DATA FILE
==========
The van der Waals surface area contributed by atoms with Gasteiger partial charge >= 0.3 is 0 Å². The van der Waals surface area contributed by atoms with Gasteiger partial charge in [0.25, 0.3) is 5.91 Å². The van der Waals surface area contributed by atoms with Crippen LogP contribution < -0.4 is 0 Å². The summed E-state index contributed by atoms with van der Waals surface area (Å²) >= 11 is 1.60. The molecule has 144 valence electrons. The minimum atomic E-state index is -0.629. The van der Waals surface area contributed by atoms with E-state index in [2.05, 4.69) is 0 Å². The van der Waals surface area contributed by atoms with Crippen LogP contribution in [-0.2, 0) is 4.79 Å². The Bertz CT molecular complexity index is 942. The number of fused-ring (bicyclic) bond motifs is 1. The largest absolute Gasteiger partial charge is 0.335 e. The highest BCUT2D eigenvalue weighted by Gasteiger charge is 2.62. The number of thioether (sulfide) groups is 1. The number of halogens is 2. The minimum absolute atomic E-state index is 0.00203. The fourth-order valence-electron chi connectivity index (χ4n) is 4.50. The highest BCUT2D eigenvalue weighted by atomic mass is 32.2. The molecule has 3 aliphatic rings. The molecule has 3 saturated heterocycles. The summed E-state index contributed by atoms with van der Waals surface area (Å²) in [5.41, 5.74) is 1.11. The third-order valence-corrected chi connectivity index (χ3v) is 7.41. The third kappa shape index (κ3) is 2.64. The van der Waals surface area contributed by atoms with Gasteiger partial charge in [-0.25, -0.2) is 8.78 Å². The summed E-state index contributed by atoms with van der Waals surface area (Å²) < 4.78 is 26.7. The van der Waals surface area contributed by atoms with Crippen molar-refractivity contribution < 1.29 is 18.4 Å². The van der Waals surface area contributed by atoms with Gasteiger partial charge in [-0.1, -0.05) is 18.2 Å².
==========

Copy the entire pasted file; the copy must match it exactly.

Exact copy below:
The van der Waals surface area contributed by atoms with Gasteiger partial charge >= 0.3 is 0 Å². The van der Waals surface area contributed by atoms with Gasteiger partial charge in [0.25, 0.3) is 5.91 Å². The van der Waals surface area contributed by atoms with Crippen LogP contribution < -0.4 is 0 Å². The summed E-state index contributed by atoms with van der Waals surface area (Å²) >= 11 is 1.60. The molecule has 144 valence electrons. The minimum atomic E-state index is -0.629. The van der Waals surface area contributed by atoms with E-state index in [2.05, 4.69) is 0 Å². The van der Waals surface area contributed by atoms with Crippen LogP contribution in [-0.2, 0) is 4.79 Å². The Bertz CT molecular complexity index is 942. The number of fused-ring (bicyclic) bond motifs is 1. The largest absolute Gasteiger partial charge is 0.335 e. The highest BCUT2D eigenvalue weighted by Gasteiger charge is 2.62. The number of thioether (sulfide) groups is 1. The number of halogens is 2. The minimum absolute atomic E-state index is 0.00203. The fourth-order valence-electron chi connectivity index (χ4n) is 4.50. The highest BCUT2D eigenvalue weighted by atomic mass is 32.2. The molecule has 3 aliphatic rings. The molecule has 3 saturated heterocycles. The summed E-state index contributed by atoms with van der Waals surface area (Å²) in [5.41, 5.74) is 1.11. The third-order valence-corrected chi connectivity index (χ3v) is 7.41. The third kappa shape index (κ3) is 2.64. The van der Waals surface area contributed by atoms with Gasteiger partial charge in [-0.25, -0.2) is 8.78 Å². The summed E-state index contributed by atoms with van der Waals surface area (Å²) < 4.78 is 26.7. The van der Waals surface area contributed by atoms with Crippen molar-refractivity contribution < 1.29 is 18.4 Å². The van der Waals surface area contributed by atoms with Gasteiger partial charge in [-0.1, -0.05) is 18.2 Å².